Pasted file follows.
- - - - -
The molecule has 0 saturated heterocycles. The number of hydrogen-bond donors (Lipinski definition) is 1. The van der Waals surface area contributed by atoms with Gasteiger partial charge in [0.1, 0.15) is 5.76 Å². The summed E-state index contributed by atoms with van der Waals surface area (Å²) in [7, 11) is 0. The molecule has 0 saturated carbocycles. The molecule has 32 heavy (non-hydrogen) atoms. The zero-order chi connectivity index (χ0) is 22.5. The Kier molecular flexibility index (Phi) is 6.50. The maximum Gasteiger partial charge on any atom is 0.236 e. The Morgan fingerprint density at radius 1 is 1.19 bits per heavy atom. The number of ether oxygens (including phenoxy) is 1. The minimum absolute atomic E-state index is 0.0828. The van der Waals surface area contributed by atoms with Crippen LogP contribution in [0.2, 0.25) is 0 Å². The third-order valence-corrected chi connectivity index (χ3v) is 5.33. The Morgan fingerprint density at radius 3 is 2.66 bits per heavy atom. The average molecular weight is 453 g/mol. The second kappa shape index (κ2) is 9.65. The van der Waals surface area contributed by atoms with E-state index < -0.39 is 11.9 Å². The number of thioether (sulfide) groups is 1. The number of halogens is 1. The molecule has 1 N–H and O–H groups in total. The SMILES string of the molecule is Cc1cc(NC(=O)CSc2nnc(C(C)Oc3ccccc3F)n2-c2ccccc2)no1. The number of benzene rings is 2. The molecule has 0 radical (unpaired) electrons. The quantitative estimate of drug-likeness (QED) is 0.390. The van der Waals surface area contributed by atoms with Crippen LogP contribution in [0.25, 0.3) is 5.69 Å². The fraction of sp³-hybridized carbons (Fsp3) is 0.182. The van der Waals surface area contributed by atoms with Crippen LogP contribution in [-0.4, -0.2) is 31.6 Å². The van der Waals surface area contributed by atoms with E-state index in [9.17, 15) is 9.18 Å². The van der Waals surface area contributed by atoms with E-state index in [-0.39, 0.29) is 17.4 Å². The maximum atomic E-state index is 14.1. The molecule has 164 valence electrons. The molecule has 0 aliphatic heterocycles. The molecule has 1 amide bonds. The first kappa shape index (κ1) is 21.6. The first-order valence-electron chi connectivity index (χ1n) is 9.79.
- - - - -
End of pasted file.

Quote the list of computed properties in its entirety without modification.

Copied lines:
The molecule has 0 saturated heterocycles. The number of hydrogen-bond donors (Lipinski definition) is 1. The van der Waals surface area contributed by atoms with Gasteiger partial charge in [0.1, 0.15) is 5.76 Å². The summed E-state index contributed by atoms with van der Waals surface area (Å²) in [7, 11) is 0. The molecule has 0 saturated carbocycles. The molecule has 32 heavy (non-hydrogen) atoms. The zero-order chi connectivity index (χ0) is 22.5. The Kier molecular flexibility index (Phi) is 6.50. The maximum Gasteiger partial charge on any atom is 0.236 e. The Morgan fingerprint density at radius 1 is 1.19 bits per heavy atom. The number of ether oxygens (including phenoxy) is 1. The minimum absolute atomic E-state index is 0.0828. The van der Waals surface area contributed by atoms with Crippen LogP contribution in [0.2, 0.25) is 0 Å². The third-order valence-corrected chi connectivity index (χ3v) is 5.33. The Morgan fingerprint density at radius 3 is 2.66 bits per heavy atom. The average molecular weight is 453 g/mol. The second kappa shape index (κ2) is 9.65. The van der Waals surface area contributed by atoms with E-state index < -0.39 is 11.9 Å². The number of thioether (sulfide) groups is 1. The number of halogens is 1. The molecule has 1 N–H and O–H groups in total. The SMILES string of the molecule is Cc1cc(NC(=O)CSc2nnc(C(C)Oc3ccccc3F)n2-c2ccccc2)no1. The number of benzene rings is 2. The molecule has 0 radical (unpaired) electrons. The quantitative estimate of drug-likeness (QED) is 0.390. The van der Waals surface area contributed by atoms with Crippen LogP contribution in [0.25, 0.3) is 5.69 Å². The fraction of sp³-hybridized carbons (Fsp3) is 0.182. The van der Waals surface area contributed by atoms with Crippen LogP contribution in [-0.4, -0.2) is 31.6 Å². The van der Waals surface area contributed by atoms with E-state index in [9.17, 15) is 9.18 Å². The van der Waals surface area contributed by atoms with E-state index in [-0.39, 0.29) is 17.4 Å². The maximum atomic E-state index is 14.1. The molecule has 164 valence electrons. The molecule has 0 aliphatic heterocycles. The molecule has 1 amide bonds. The first kappa shape index (κ1) is 21.6. The first-order valence-electron chi connectivity index (χ1n) is 9.79.